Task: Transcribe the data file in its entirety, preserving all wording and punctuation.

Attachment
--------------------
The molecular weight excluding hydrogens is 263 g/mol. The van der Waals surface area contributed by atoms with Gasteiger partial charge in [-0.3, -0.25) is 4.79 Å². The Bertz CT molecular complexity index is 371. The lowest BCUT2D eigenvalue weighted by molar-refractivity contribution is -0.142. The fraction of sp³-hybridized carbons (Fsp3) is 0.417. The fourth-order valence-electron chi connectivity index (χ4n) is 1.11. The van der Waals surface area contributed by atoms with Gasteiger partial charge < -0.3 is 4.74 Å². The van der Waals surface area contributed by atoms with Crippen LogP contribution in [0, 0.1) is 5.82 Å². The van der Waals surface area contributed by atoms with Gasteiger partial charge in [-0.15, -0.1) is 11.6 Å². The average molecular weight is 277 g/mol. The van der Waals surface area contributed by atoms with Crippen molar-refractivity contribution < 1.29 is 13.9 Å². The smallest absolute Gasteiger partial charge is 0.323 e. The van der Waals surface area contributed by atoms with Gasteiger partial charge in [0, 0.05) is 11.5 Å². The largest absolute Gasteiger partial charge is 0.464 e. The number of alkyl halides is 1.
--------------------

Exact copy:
The molecular weight excluding hydrogens is 263 g/mol. The van der Waals surface area contributed by atoms with Gasteiger partial charge in [-0.3, -0.25) is 4.79 Å². The Bertz CT molecular complexity index is 371. The lowest BCUT2D eigenvalue weighted by molar-refractivity contribution is -0.142. The fraction of sp³-hybridized carbons (Fsp3) is 0.417. The fourth-order valence-electron chi connectivity index (χ4n) is 1.11. The van der Waals surface area contributed by atoms with Gasteiger partial charge < -0.3 is 4.74 Å². The van der Waals surface area contributed by atoms with Crippen LogP contribution in [0, 0.1) is 5.82 Å². The van der Waals surface area contributed by atoms with Gasteiger partial charge in [-0.15, -0.1) is 11.6 Å². The average molecular weight is 277 g/mol. The van der Waals surface area contributed by atoms with Crippen molar-refractivity contribution < 1.29 is 13.9 Å². The smallest absolute Gasteiger partial charge is 0.323 e. The van der Waals surface area contributed by atoms with Gasteiger partial charge in [0, 0.05) is 11.5 Å². The largest absolute Gasteiger partial charge is 0.464 e. The number of alkyl halides is 1.